FROM sort_test
GROUP BY grp
ORDER BY grp;

The above query also finishes very quickly.

So why was Guy able to demonstrate a performance improvement with the use of the USE_HASH_AGGREGATION hint? Well the answer is that wandering up and down a tree of sorted items can be much more expensive than performing a direct hash. Particularly as Guy had 200,000 groups. However, this benefit may be small, or even negative, if the number of groups is very small as in my artificial case.

So Guy is right about the CBO being “flawed” bacause a) the execution plan costs the operation incorrectly and b) the sorted tree is going to be expensive to walk up and down a huge number of times. However, things aren’t quite as bad as they first appear.

Pushing parameters into views a.k.a predicate pushing

Filed under: SQL Fun — tonyhasler @ 12:18 am

It is a very common and oft discussed issue. You have a complex view definition, possibly containing an analytic function, and when you SELECT from the view you can’t get any advantage from a WHERE clause. For an old, and lengthy, discussion of why Oracle “just can’t do it” you can see this article on Ask Tom. Well it turns out that there is something you can do after all. First, let us set the scene. We need a table and associated index with some values:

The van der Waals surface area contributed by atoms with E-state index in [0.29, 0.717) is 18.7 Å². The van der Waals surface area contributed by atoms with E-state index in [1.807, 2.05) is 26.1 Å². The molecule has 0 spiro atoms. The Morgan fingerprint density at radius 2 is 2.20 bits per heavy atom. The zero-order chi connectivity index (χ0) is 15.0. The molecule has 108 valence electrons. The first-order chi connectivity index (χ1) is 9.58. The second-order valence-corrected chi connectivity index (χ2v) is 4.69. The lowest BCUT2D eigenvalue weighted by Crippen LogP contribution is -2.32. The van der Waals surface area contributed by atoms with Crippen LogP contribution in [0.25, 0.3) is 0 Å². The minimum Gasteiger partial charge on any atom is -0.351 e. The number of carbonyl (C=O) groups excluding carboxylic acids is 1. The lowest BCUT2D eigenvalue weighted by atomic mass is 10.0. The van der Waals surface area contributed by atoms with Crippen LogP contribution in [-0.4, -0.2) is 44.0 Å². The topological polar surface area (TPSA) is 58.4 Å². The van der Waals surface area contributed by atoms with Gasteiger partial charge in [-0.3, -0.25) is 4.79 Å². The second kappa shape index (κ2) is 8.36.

CREATE TABLE t1
AS
   WITH q1
        AS (    SELECT ROWNUM rn
                  FROM DUAL
            CONNECT BY LEVEL <= 100)
   SELECT MOD (a.rn, 100) grp, a.rn+b.rn fact_int, RPAD ('X', 100) vpad
     FROM q1 a, q1 b;

CREATE INDEX i1
   ON t1 (grp);

We have a table with 10,000 rows with 100 values of GRP. Now let us build our view with the awkward analytic query:

CREATE OR REPLACE VIEW v1
AS
     SELECT grp
           ,AVG (SUM (fact_int)) OVER (ORDER BY grp RANGE 2 PRECEDING) mv_avg
       FROM t1
   GROUP BY grp;

When we query this view with a specific value for GRP we get no index usage.

SELECT *
  FROM v1
 WHERE grp BETWEEN 50 AND 51;
 
-----------------------------------------------------------------------------